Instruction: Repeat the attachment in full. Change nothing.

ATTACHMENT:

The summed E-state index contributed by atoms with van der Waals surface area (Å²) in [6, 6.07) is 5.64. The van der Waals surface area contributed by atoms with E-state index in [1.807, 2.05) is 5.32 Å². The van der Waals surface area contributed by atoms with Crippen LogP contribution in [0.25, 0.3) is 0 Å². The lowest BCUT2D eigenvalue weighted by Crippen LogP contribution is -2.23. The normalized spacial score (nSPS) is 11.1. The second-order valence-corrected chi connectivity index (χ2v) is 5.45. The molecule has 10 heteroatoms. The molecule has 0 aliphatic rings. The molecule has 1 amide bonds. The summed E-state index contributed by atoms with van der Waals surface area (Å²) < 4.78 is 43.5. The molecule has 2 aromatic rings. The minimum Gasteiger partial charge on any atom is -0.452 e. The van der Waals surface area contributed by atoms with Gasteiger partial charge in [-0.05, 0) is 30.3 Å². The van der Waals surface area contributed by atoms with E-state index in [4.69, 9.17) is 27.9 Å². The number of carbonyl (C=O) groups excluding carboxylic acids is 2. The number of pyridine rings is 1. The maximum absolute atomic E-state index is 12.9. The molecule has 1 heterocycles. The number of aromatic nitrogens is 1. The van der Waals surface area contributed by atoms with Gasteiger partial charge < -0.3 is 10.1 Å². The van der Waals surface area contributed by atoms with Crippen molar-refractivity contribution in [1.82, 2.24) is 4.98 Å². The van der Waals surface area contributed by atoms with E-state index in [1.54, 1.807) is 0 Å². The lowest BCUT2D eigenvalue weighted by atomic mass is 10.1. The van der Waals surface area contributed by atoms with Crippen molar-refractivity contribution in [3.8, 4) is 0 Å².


The summed E-state index contributed by atoms with van der Waals surface area (Å²) in [6, 6.07) is 5.64. The van der Waals surface area contributed by atoms with E-state index in [1.807, 2.05) is 5.32 Å². The van der Waals surface area contributed by atoms with Crippen LogP contribution in [0.25, 0.3) is 0 Å². The lowest BCUT2D eigenvalue weighted by Crippen LogP contribution is -2.23. The normalized spacial score (nSPS) is 11.1. The second-order valence-corrected chi connectivity index (χ2v) is 5.45. The molecule has 10 heteroatoms. The molecule has 0 aliphatic rings. The molecule has 1 amide bonds. The summed E-state index contributed by atoms with van der Waals surface area (Å²) < 4.78 is 43.5. The molecule has 2 aromatic rings. The minimum Gasteiger partial charge on any atom is -0.452 e. The van der Waals surface area contributed by atoms with Gasteiger partial charge in [-0.05, 0) is 30.3 Å². The van der Waals surface area contributed by atoms with E-state index in [4.69, 9.17) is 27.9 Å². The number of carbonyl (C=O) groups excluding carboxylic acids is 2. The number of pyridine rings is 1. The maximum absolute atomic E-state index is 12.9. The molecule has 1 heterocycles. The number of aromatic nitrogens is 1. The van der Waals surface area contributed by atoms with Gasteiger partial charge < -0.3 is 10.1 Å². The van der Waals surface area contributed by atoms with Crippen molar-refractivity contribution in [1.82, 2.24) is 4.98 Å². The van der Waals surface area contributed by atoms with E-state index in [1.54, 1.807) is 0 Å². The lowest BCUT2D eigenvalue weighted by atomic mass is 10.1. The van der Waals surface area contributed by atoms with Crippen molar-refractivity contribution in [3.8, 4) is 0 Å².